25th September 2023

National Inclusion Week with Irina Gales

In support of National Inclusion Week, Irina Gales, Senior Digital Construction Manager discusses her journey in construction, the changing landscape of the sector, and the importance of diversity and inclusion in the workplace.

National Inclusion Week: "There’s still some way to go", says Irina Gales, Senior Digital Construction Manager.

Amongst the reasons why a Formula One car can drive so fast is because it is so well engineered. At the start of a car’s life, a team of engineers will pour over 3D models to ensure that every part of the car, from front to rear spoiler is as aerodynamic as possible. Today, similar 3D modelling techniques are being applied on construction sites across the country and it’s here where Irina Gales, senior digital construction manager at Sir Robert McAlpine, works.

Responsible for ensuring projects are delivered in line with a client’s digital requirements and wider industry standards, Irina has worked on several high-profile projects, including four years on the Phase 3a of Battersea Power Station and helping deliver the restoration of Elizabeth Tower. Today, Irina is working on the new Museum of London, but despite working on some of London’s most iconic landmarks, a career in construction hadn’t always been written in the stars.

“When I was younger, I always thought that I wanted to become an architect”, says Irina. On completing High School, Irina would go on to study Architectural Technology and Construction Management at university in Denmark, a degree that was evenly split between the two sectors. An architectural internship and experience working with BIM convinced Irina that, of the two sectors, it was construction that beckoned.

“I like the practical side of construction”, says Irina. “You have to find solutions to problems before facing them on site. It’s logical, which is how my brain works”.

Another appeal of the sector, in Irina’s opinion, is the sheer diversity of job roles. “If you’re interested in design, you can be a design manager. If you’re interested in digital technology, you can be a digital construction manager. If you’re interested in planning, you can be a planner”, she says.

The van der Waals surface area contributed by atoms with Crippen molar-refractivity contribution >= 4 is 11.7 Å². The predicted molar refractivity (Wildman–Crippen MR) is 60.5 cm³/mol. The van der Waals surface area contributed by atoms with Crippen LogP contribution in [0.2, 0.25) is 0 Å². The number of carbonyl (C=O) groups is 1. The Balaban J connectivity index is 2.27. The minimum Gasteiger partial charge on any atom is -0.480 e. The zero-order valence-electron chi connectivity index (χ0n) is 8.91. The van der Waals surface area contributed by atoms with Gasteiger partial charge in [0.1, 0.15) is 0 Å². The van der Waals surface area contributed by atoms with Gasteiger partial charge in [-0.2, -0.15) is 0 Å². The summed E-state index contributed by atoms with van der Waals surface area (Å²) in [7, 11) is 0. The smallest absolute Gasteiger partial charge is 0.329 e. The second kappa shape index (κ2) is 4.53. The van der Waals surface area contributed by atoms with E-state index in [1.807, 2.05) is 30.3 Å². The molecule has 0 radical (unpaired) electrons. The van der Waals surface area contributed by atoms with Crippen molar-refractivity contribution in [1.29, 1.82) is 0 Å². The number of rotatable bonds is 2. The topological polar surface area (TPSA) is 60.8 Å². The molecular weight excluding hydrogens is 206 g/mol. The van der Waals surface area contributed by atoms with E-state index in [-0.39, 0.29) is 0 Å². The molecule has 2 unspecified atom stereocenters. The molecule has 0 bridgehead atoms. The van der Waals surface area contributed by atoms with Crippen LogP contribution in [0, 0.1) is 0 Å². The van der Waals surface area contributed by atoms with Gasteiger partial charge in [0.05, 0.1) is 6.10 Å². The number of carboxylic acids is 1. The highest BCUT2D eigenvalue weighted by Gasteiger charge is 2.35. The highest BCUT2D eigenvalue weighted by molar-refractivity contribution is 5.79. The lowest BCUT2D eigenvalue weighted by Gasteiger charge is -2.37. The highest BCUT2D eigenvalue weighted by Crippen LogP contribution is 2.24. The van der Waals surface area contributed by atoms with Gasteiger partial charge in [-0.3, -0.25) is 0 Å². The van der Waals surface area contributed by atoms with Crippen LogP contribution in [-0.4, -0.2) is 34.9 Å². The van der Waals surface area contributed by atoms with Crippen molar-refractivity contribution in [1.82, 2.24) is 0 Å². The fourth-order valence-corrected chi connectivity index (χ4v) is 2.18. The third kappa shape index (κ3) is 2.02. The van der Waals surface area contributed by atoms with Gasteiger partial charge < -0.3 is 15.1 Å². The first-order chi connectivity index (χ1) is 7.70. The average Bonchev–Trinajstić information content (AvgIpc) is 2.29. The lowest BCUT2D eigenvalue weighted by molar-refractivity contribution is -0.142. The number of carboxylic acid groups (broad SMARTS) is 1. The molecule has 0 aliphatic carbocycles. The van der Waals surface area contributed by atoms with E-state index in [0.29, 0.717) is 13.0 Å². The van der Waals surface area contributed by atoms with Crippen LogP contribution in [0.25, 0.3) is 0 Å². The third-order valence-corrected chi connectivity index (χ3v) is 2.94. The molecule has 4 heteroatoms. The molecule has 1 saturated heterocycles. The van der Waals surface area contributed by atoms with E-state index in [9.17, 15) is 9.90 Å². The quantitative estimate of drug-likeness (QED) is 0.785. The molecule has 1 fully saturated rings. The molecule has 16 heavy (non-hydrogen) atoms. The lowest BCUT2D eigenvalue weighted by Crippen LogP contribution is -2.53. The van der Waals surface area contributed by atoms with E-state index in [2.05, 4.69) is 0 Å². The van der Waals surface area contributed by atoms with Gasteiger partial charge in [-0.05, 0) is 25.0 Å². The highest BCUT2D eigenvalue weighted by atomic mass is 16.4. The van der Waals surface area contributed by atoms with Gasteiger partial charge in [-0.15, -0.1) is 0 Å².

But whilst construction may boast a clear diversity of job roles, when Irina first joined the industry around seven years ago, it was notably lacking in team diversity. “The sector needed to be brought into the 21st century”, says Irina. “When I first joined as a young woman from Romania I’d often look around and feel a little bit out of place”.

Happily, things have changed since Irina, who now co-chairs Sir Robert McAlpine’s Gender Affinity Network, first started working in the sector.

On recent projects I’ve been surrounded by lots of women and different nationalities, which brings new ideas and perspectives. What’s more, people are much more mindful of what they say; the importance of mental health; and the effects of office banter than they were a decade ago.

Irina Gales Senior Digital Construction Manager

For all the vital steps towards inclusion that the sector has taken, more clearly still needs to be done in a sector that remains male dominated. Though noting the success of the firm’s equality strategy, Irina argues that driving inclusion is not just a case of introducing new policies. “What we need is an attitudinal shift. There will always be more to be done and we’ll never have finally cracked ‘inclusivity’. If we are committed to doing our best, it should include holding each other to account”.

And one way individuals can ‘Take Action, Make Impact’, the theme of this year’s National Inclusion Week is by being careful of the language they use and by challenging peers to be the best version of themselves. Little things like opening a meeting that includes women and non-binary people with “hello gents” can, unwittingly, reinforce the very stereotypes the sector is trying to leave in the rear-view mirror.

Inclusivity, however, is not just a question of gender. As Irina notes, the inclusion of people of all ages, abilities and backgrounds is vital for a sector on whose horizon a skills shortage seems to loom. And one way of encouraging more young people into the sector, something Irina does through talks in schools is not just by demonstrating how varied and exciting a career in construction is, but, for the video-game generation in particular, showcasing the cutting-edge technology being deployed on site across the country.

When asked what advice she’d give to those considering a career in the sector, Irina is unequivocal: ‘do it’.




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